Lorrha Notes

The very popular and long awaited Lorrha Parish Calendar will soon be available in a shop near you.  Lorrha Development wish to thank everyone who has advertised in the calendar and to all who loaned photographs. Anyone wishing to have a copy posted to them, please call (086) 8647166 or email info@lorrhadorrha.ie

Council Funding.

Tipperary County Council is launching a new scheme for community and voluntary organisations impacted by Covid-19. The Community Activities Fund facilitates a once-off payment to assist with running costs and projects to repair equipment. The fund is to help groups in disadvantaged areas in particular. Applications to the fund are open now and will close on December 17. Tipperary County Council estimates the size of each grant will be around €2,000. The Department of Rural and Community Development have made €199,381 available for the scheme. Details are available on the Tipperary County Council web site.

Through to Semi-Final.

Well done to our parish participants in the popular TV show ‘Irelands Fittest Family’ who have made it through to the semi-final. The McIntyre family consisting of dad Aidan, daughter Clodagh and sons Eoin and Niall battled hard in the ‘Pantoon of Pain’ and again in the ‘Hanging Tough’ exercise. Their coach Donncha O’Callaghan was worried about Aidan and the hamstring injury he picked up from the previous heat, but he also described Aidan as ‘showing shades of Tommy Bowe about him’ when it came to playing rugby. Donncha had no need to worry either about Aidan’s fitness levels as he went on to demonstrate to his coach and his family how to hang tough as he lasted the longest bringing their combined total of 9 minutes 35 seconds which qualified them for the semi-final.  But the wait continues to see how they fare out as the going gets tougher now that they have reached the semi-finals. Will they make it through to the final? or will they be going home?   Ireland’s Fittest Family is on Sunday evening at 6.30pm on RTE 1.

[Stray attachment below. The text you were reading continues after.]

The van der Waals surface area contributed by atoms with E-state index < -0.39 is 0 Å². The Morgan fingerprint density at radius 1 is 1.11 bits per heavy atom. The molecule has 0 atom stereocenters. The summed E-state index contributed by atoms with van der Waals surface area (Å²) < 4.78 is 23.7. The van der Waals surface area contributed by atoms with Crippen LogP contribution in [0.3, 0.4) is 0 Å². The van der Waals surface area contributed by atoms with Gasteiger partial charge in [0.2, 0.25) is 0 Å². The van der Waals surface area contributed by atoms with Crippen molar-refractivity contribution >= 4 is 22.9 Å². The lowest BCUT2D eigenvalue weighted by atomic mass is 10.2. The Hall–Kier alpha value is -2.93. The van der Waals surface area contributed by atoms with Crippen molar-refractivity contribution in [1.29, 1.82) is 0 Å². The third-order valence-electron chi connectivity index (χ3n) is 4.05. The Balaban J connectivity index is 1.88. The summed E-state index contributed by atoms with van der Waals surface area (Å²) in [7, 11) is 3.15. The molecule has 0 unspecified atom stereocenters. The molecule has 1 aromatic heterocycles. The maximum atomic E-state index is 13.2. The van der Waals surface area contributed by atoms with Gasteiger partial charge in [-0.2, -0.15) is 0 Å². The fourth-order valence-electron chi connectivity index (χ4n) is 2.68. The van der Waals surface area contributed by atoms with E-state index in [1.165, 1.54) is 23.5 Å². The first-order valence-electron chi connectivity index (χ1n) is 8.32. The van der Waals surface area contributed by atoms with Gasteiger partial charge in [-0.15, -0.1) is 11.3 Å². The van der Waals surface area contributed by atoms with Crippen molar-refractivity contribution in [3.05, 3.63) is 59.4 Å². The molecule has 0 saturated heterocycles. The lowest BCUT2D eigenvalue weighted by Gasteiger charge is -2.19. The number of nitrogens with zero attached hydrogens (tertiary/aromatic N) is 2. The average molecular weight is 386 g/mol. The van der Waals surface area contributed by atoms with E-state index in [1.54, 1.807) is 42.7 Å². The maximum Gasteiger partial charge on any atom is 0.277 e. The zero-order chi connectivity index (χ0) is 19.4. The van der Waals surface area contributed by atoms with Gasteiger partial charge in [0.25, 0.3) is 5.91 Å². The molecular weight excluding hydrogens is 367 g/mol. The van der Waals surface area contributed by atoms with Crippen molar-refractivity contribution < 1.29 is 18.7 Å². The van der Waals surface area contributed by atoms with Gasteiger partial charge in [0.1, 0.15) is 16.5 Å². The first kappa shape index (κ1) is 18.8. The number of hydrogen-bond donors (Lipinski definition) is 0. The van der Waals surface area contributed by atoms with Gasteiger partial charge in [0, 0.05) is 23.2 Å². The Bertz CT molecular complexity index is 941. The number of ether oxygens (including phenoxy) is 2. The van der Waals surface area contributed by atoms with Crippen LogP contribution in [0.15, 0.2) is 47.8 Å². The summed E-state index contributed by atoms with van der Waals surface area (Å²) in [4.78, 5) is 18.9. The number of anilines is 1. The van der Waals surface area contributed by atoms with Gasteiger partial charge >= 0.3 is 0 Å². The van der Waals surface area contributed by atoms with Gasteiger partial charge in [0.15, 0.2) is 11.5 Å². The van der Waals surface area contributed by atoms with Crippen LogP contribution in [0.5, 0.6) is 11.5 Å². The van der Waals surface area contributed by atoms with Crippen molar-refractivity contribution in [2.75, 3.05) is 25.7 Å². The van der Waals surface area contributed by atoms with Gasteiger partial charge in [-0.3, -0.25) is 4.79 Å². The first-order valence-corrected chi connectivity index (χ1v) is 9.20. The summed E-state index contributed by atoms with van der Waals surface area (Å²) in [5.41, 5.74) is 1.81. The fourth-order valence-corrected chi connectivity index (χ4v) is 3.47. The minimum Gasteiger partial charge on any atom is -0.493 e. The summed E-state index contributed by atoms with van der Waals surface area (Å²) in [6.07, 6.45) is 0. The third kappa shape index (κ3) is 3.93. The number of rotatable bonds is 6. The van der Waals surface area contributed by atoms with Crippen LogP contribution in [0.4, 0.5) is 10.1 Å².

Site Required.

A suitable site is required for the North Tipperary Ploughing Championships which will be held next March. Any farmer who thinks they may have a suitable venue, is asked to make contact with the secretary Denis Cahalan on (087) 7793719.

Mass Times: Monday Mornings at 9.30am in Lorrha Church (except Bank Holidays). Every Saturday evening at 6.30pm in Lorrha Church. Every Sunday morning at 11.30am in Rathcabbin Church. Borrisokane 7pm Saturday. Kilbarron: 8pm Saturday.  Terryglass: 9.30am Sunday. Borrisokane 10.30am Sunday. Please wear face masks in the Church.
Anyone wishing to book anniversary masses please contact the church sacristans, Agnes Slevin in Lorrha, and Mary Cleary in Rathcabbin.

Feast Day.

Wednesday, the 8th of Dec is the Feast of the Immaculate Conception. Mass will be in Rathcabbin Church at 7.30pm. There will also be mass in Borrisokane at 10am on Wednesday morning and in Kibarron Church at 7.30pm

St. Vincent de Paul Christmas Collection.  

The Society of St. Vincent de Paul is organising their Christmas Collection for this year. They are offering a number of options for people to support their work at this time. 1. Envelopes will be placed at the entrance of our churches for people to donate.2. Contact SVdeP by phone 0818176176 or svp.ie/donate. 3. Call to the SVdeP shop and donate or offer GiftTokens. 4.  Send a cheque / postal Order to The Treasurer SVdeP Birr. There will be no church gate collection this year. Our parish pastoral area does not have a branch of the SVP but the needs of the poor in our area are served by the Birr SVP.